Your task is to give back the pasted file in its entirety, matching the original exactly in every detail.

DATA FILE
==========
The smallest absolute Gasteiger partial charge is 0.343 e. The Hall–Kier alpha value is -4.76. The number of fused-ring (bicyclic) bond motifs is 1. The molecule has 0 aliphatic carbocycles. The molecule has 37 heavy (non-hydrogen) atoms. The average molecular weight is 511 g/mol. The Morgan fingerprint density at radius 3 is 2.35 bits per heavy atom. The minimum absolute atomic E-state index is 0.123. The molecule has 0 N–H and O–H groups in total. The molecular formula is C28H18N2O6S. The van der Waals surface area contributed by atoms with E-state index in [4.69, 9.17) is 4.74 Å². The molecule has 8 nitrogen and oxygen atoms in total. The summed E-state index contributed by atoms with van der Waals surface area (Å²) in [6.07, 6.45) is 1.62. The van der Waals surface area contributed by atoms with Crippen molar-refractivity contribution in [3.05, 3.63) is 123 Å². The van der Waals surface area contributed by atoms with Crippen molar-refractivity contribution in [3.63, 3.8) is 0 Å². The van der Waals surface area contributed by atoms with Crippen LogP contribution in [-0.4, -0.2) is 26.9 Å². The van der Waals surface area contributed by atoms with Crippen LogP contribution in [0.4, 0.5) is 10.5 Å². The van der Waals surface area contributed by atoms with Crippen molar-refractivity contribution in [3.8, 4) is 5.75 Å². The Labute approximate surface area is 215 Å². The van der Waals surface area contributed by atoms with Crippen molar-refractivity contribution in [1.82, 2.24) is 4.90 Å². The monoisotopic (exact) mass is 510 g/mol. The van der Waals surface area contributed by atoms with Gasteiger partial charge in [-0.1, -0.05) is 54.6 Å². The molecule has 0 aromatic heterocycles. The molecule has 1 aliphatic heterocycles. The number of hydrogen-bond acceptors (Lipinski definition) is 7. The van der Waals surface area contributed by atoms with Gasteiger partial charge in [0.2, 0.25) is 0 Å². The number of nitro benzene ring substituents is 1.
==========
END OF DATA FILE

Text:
The smallest absolute Gasteiger partial charge is 0.343 e. The Hall–Kier alpha value is -4.76. The number of fused-ring (bicyclic) bond motifs is 1. The molecule has 0 aliphatic carbocycles. The molecule has 37 heavy (non-hydrogen) atoms. The average molecular weight is 511 g/mol. The Morgan fingerprint density at radius 3 is 2.35 bits per heavy atom. The minimum absolute atomic E-state index is 0.123. The molecule has 0 N–H and O–H groups in total. The molecular formula is C28H18N2O6S. The van der Waals surface area contributed by atoms with E-state index in [4.69, 9.17) is 4.74 Å². The molecule has 8 nitrogen and oxygen atoms in total. The summed E-state index contributed by atoms with van der Waals surface area (Å²) in [6.07, 6.45) is 1.62. The van der Waals surface area contributed by atoms with Crippen molar-refractivity contribution in [3.05, 3.63) is 123 Å². The van der Waals surface area contributed by atoms with Crippen molar-refractivity contribution in [3.63, 3.8) is 0 Å². The van der Waals surface area contributed by atoms with Crippen LogP contribution in [-0.4, -0.2) is 26.9 Å². The van der Waals surface area contributed by atoms with Crippen LogP contribution in [0.4, 0.5) is 10.5 Å². The van der Waals surface area contributed by atoms with Crippen molar-refractivity contribution in [3.8, 4) is 5.75 Å². The Labute approximate surface area is 215 Å². The van der Waals surface area contributed by atoms with Crippen molar-refractivity contribution in [1.82, 2.24) is 4.90 Å². The monoisotopic (exact) mass is 510 g/mol. The van der Waals surface area contributed by atoms with Gasteiger partial charge in [-0.1, -0.05) is 54.6 Å². The molecule has 0 aromatic heterocycles. The molecule has 1 aliphatic heterocycles. The number of hydrogen-bond acceptors (Lipinski definition) is 7. The van der Waals surface area contributed by atoms with Gasteiger partial charge in [0.2, 0.25) is 0 Å². The number of nitro benzene ring substituents is 1.